What is McArdle’s Disease?

What is McArdle’s Disease?

McArdle’s Disease is a metabolic disease affecting skeletal muscle. It is also known as Type V glycogen storage disease.

An Overview of McArdle’s Disease

McArdle’s disease is a rare muscle disease affecting approximately 1 in 100,000 people. Because their muscles cannot properly metabolize energy, individuals with McArdle’s disease may experience fatigue and failure during strenuous activities like jogging, swimming or even walking. These episodes can result in painful cramping injuries that require medical attention. McArdle’s disease is an inherited condition, and is caused by a missing or non-functioning enzyme needed to make glucose for energy. While this condition imposes significant physical limitations, it is not directly life-threatening and with the proper precautions and lifestyle management, people who have McArdle’s Disease can live healthy, active lives.

About This Website

This website, mcardlesdisease.org, has been created to increase awareness of this rare condition. This site contains two types of content: general information and links about McArdle’s disease, and McArdle’s disease blog articles from individuals with the disease describing subjective experiences with the condition.

408 thoughts on “What is McArdle’s Disease?

  1. Jim

    After finding this web page I felt so isolated now I can see that im not alone my story is like everyone else.I am a 48y old Male and was diagnosed at 45. It destroyed my career as a Construction Electrician My hardest thing for me is accepting that i have this Disease Im very independent and always did things by myself but now I find that I have to ask for help doing the hard work and other chores. I find this to be very emberising for me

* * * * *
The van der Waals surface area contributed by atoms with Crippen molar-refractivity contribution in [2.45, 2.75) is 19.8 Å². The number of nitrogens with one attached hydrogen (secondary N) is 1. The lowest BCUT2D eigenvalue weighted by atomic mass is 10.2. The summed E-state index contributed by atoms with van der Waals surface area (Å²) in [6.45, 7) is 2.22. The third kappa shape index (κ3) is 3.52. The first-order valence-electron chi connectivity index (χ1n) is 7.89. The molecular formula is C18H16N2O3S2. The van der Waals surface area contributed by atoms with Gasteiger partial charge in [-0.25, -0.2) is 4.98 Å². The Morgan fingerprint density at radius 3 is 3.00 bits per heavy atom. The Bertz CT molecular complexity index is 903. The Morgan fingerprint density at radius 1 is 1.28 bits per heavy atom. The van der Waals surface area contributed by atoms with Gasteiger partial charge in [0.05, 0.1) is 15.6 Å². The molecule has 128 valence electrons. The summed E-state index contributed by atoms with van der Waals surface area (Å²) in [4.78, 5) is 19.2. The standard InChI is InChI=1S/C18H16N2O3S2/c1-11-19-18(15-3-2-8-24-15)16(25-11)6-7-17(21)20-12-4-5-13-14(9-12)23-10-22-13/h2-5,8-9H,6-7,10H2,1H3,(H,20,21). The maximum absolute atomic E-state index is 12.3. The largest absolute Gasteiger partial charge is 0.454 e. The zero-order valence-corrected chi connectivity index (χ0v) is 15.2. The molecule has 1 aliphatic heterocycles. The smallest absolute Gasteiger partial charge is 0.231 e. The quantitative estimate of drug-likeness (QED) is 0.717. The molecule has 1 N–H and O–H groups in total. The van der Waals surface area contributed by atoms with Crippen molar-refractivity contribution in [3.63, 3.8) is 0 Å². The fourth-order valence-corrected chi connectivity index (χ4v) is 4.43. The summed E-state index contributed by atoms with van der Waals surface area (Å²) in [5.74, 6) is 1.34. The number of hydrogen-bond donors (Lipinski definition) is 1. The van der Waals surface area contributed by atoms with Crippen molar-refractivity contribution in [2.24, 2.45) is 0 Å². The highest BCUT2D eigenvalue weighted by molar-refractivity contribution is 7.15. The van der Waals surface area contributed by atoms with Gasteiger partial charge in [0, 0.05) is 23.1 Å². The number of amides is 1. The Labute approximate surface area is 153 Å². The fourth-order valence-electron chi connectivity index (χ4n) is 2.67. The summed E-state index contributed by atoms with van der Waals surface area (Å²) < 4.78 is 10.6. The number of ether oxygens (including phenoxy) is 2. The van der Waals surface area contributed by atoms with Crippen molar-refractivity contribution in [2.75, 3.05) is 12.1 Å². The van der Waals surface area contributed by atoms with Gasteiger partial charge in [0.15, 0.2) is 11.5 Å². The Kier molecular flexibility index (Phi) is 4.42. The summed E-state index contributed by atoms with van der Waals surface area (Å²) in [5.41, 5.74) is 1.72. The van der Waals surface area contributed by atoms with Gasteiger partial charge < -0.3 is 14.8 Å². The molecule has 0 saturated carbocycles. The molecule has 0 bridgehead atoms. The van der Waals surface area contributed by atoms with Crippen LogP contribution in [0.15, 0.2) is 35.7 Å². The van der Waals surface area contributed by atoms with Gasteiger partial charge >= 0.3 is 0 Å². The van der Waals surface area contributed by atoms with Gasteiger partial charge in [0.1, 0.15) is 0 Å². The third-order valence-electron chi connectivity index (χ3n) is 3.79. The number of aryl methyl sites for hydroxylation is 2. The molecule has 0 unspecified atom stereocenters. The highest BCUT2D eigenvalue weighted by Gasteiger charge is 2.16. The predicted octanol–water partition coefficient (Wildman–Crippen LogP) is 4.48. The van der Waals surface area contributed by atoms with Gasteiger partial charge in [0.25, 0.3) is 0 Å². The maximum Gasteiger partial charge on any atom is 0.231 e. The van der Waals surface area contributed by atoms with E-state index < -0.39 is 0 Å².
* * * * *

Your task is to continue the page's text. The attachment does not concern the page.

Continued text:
but Im slowley learning that I have to accept it.

    Reply
  2. Terra

    My fiance was diagnosed with McArdle’s this February after going into rabdho from a seizure. He had another Seizure this past week. He’s been put on anti-seizure medication but we are unsure what is causing them. All of his MRI’s and EEG’s have come back normal. Has anyone heard of seizures being linked to McArdle’s? And is there any way to prevent them? It’s one of the scariest things I’ve ever seen. I really want to see if there is anything we can do to prevent it from happening again, especiall now that we have a baby on the way. Any insight would be greatly appreciated.

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  3. Amanda

    I am 21, from the UK and a month ago I was FINALLY diagnosed with McArdle’s.

    I have been mocked, bullied and pushed to do more than I was capable of my whole life. I have suffered daily pain in simple household tasks that to a certain extent has improved with age. I can’t walk to the shops without shopping. I can only climb so many stairs. I was called lazy, and unfit. Part of me worried that they were right, and so I didn’t always say.

    Even though I am better than I was and exercise more, I find this to be a mixed blessing. People often don’t realise that I have any problems and treat me differently once I explain. Also, when I do injure myself now it is often a lot more severely and appears inexplicable to people who don’t know.

    I’m working on improving my situation, and I now have a trainer at the gym. We’re working now to give me strength in my muscles that will support me as I age. I’m scared but I try t stay positive.

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  4. Austin

    I have a friend who was diagnosed with McArdle’s Disease at the age of about 14. He was working out one night at the gym, went home, fell a sleep and the next day he was in excruciating pain and couldn’t move. He spent the next couple of years in and out of the hospital (mostly in) and was treated with a myraid of different drugs including morphine and ketamine which would work in easing his pain but left him unable to think clearly and was prone to hallucination. He couldn’t attend school he spent months in New York under the care of a specialist who put him on a program that had positive effects but were only temporary. After years of treatment after treatment finally it was suggested to his parents to try putting him on medicinal marijuana. They were extremely reluctant, being totally against it, but eventually out of desperation they gave it a shot. After starting his medicinal marijuana treatment, he went from literally living in the hospital for more than two years straight, to being able to live at home and graduate from highschool with little more than a handful of attacks that caused him to be hospitalized, in which he was not there for more than a day. I know that this treatment is not for everyone and that it goes against the ideals of some, but it’s something to look into.